TRIPOLI, Libya — Setting aside decades of acrimony over Tripoli's sponsorship of terrorism, British Prime Minister Tony Blair chatted with Col. Moammar Kadafi on Thursday and said the Libyan leader could be an important partner in the war against that scourge.
"We are showing by our engagement with Libya today that it is possible for countries in the Arab world to work with the United States and the U.K. to defeat the common enemy of extremist fanatical terrorism driven by Al Qaeda," he said.
Without giving details, Blair said Britain would offer a "new military relationship" to a country that was long considered a pariah and once armed Britain's foe, the Irish Republican Army.
Blair was the first British leader to meet with Kadafi since the Libyan seized power in 1969.
The two men smiled and shook hands, then settled into low chairs inside Kadafi's tent in the desert outside Tripoli.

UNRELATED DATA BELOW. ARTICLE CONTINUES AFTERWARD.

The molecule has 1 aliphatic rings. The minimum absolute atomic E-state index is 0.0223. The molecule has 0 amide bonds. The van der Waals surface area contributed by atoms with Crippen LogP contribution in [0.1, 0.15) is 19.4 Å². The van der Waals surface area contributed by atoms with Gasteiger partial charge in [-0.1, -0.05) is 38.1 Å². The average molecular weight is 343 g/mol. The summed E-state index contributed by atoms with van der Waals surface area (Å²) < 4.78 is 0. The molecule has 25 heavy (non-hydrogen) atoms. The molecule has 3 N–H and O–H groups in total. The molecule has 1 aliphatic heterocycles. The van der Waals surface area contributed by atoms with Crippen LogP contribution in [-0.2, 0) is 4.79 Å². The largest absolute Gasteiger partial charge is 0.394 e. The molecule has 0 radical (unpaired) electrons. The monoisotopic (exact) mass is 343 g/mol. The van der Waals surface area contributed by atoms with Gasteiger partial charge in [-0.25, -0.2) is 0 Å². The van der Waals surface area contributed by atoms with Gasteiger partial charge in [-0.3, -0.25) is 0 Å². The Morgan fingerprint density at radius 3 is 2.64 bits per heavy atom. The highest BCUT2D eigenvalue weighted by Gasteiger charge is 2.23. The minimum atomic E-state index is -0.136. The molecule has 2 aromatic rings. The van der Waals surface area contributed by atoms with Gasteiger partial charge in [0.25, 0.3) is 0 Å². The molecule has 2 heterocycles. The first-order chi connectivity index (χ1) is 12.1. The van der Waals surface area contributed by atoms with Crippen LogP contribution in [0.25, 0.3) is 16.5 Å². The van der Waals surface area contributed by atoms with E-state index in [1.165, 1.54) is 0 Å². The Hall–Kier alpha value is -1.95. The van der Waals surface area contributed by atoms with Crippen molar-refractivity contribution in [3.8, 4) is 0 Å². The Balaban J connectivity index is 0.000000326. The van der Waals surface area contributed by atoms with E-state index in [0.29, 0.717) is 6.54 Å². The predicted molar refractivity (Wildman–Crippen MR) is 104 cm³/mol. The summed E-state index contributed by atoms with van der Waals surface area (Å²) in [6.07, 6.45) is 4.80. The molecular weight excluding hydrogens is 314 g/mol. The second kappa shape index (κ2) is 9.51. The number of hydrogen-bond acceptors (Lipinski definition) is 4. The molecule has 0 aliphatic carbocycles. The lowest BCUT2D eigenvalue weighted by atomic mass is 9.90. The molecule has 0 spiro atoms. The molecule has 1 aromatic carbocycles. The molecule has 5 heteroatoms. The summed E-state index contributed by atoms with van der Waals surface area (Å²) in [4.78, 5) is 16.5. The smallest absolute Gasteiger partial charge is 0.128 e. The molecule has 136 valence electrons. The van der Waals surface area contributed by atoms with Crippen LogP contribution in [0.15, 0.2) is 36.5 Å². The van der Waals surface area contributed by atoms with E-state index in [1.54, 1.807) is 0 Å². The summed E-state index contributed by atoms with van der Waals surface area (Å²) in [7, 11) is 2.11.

After their meeting, Blair praised Libya's progress in dismantling its arms programs.
Britain has a history of grievances with Kadafi, and Libya was implicated in the 1988 bombing of a Pam Am jet over Lockerbie, Scotland, that killed 270 people.
Kadafi didn't speak after the meeting, but Foreign Minister Mohammed Abderrahmane Chalgam said that Al Qaeda terrorists "are the real obstacle against our progress. They are against our security. They are against women. They are against the new culture. They are against political moderation, against any change in the region."